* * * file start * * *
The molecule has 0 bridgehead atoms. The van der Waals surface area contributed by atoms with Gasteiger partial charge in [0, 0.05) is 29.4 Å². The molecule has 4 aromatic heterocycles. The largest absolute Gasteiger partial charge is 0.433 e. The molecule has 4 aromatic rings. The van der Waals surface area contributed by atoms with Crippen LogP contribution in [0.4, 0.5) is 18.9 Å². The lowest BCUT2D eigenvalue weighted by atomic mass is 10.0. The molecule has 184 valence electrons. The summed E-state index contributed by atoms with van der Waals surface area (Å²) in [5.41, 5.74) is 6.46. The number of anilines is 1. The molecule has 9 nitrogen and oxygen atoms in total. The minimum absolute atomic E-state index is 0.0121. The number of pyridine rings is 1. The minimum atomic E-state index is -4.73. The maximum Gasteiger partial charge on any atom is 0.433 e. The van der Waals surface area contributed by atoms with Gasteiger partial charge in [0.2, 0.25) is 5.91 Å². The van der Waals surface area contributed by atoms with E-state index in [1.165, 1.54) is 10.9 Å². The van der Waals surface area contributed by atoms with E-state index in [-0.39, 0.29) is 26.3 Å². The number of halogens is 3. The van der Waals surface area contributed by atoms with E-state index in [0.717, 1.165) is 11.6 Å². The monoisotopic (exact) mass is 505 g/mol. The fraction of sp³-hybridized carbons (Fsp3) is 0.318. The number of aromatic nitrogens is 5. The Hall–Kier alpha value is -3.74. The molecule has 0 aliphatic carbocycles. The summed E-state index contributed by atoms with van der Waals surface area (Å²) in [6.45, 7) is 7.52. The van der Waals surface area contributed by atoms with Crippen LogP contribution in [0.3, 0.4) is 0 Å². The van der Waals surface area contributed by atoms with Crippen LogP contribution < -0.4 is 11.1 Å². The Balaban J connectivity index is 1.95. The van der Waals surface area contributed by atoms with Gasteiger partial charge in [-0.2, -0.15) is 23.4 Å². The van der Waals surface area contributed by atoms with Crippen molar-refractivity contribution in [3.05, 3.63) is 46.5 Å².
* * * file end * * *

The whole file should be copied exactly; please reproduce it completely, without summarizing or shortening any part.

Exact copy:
The molecule has 0 bridgehead atoms. The van der Waals surface area contributed by atoms with Gasteiger partial charge in [0, 0.05) is 29.4 Å². The molecule has 4 aromatic heterocycles. The largest absolute Gasteiger partial charge is 0.433 e. The molecule has 4 aromatic rings. The van der Waals surface area contributed by atoms with Crippen LogP contribution in [0.4, 0.5) is 18.9 Å². The lowest BCUT2D eigenvalue weighted by atomic mass is 10.0. The molecule has 184 valence electrons. The summed E-state index contributed by atoms with van der Waals surface area (Å²) in [5.41, 5.74) is 6.46. The number of anilines is 1. The molecule has 9 nitrogen and oxygen atoms in total. The minimum absolute atomic E-state index is 0.0121. The number of pyridine rings is 1. The minimum atomic E-state index is -4.73. The maximum Gasteiger partial charge on any atom is 0.433 e. The van der Waals surface area contributed by atoms with Gasteiger partial charge in [0.2, 0.25) is 5.91 Å². The van der Waals surface area contributed by atoms with E-state index in [1.165, 1.54) is 10.9 Å². The van der Waals surface area contributed by atoms with E-state index in [-0.39, 0.29) is 26.3 Å². The number of halogens is 3. The van der Waals surface area contributed by atoms with E-state index in [0.717, 1.165) is 11.6 Å². The monoisotopic (exact) mass is 505 g/mol. The fraction of sp³-hybridized carbons (Fsp3) is 0.318. The number of aromatic nitrogens is 5. The Hall–Kier alpha value is -3.74. The molecule has 0 aliphatic carbocycles. The summed E-state index contributed by atoms with van der Waals surface area (Å²) in [6.45, 7) is 7.52. The van der Waals surface area contributed by atoms with Crippen LogP contribution in [0.3, 0.4) is 0 Å². The van der Waals surface area contributed by atoms with Crippen LogP contribution < -0.4 is 11.1 Å². The Balaban J connectivity index is 1.95. The van der Waals surface area contributed by atoms with Gasteiger partial charge in [-0.2, -0.15) is 23.4 Å². The van der Waals surface area contributed by atoms with Crippen molar-refractivity contribution in [3.05, 3.63) is 46.5 Å².